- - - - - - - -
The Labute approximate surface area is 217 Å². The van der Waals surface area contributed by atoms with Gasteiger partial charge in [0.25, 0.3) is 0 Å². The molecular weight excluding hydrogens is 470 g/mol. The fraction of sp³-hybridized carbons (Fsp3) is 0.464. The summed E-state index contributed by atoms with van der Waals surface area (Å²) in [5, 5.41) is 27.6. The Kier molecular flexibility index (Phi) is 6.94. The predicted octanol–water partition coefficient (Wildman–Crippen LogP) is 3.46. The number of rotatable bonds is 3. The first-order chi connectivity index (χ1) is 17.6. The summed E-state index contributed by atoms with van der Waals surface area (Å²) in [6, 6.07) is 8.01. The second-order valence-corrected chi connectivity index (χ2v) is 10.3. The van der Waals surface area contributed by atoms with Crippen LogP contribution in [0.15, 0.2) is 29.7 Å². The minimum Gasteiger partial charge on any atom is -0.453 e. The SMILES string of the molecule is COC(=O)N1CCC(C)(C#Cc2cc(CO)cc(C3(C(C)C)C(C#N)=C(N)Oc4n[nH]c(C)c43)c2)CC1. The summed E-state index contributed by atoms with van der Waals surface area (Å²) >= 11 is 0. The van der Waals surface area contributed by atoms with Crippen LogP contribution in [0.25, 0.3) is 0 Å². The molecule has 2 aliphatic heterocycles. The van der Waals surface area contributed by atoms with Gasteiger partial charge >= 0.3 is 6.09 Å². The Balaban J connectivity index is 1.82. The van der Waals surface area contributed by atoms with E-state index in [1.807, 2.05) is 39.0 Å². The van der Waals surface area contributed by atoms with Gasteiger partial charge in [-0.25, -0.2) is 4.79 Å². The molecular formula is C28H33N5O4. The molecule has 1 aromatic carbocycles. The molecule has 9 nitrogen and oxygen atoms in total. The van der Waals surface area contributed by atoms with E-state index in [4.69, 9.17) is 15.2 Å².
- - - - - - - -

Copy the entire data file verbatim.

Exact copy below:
The Labute approximate surface area is 217 Å². The van der Waals surface area contributed by atoms with Gasteiger partial charge in [0.25, 0.3) is 0 Å². The molecular weight excluding hydrogens is 470 g/mol. The fraction of sp³-hybridized carbons (Fsp3) is 0.464. The summed E-state index contributed by atoms with van der Waals surface area (Å²) in [5, 5.41) is 27.6. The Kier molecular flexibility index (Phi) is 6.94. The predicted octanol–water partition coefficient (Wildman–Crippen LogP) is 3.46. The number of rotatable bonds is 3. The first-order chi connectivity index (χ1) is 17.6. The summed E-state index contributed by atoms with van der Waals surface area (Å²) in [6, 6.07) is 8.01. The second-order valence-corrected chi connectivity index (χ2v) is 10.3. The van der Waals surface area contributed by atoms with Crippen LogP contribution in [0.15, 0.2) is 29.7 Å². The minimum Gasteiger partial charge on any atom is -0.453 e. The SMILES string of the molecule is COC(=O)N1CCC(C)(C#Cc2cc(CO)cc(C3(C(C)C)C(C#N)=C(N)Oc4n[nH]c(C)c43)c2)CC1. The summed E-state index contributed by atoms with van der Waals surface area (Å²) >= 11 is 0. The van der Waals surface area contributed by atoms with Crippen LogP contribution in [0.25, 0.3) is 0 Å². The molecule has 2 aliphatic heterocycles. The van der Waals surface area contributed by atoms with Gasteiger partial charge >= 0.3 is 6.09 Å². The Balaban J connectivity index is 1.82. The van der Waals surface area contributed by atoms with E-state index in [1.807, 2.05) is 39.0 Å². The van der Waals surface area contributed by atoms with Gasteiger partial charge in [-0.25, -0.2) is 4.79 Å². The molecular formula is C28H33N5O4. The molecule has 1 aromatic carbocycles. The molecule has 9 nitrogen and oxygen atoms in total. The van der Waals surface area contributed by atoms with E-state index in [4.69, 9.17) is 15.2 Å².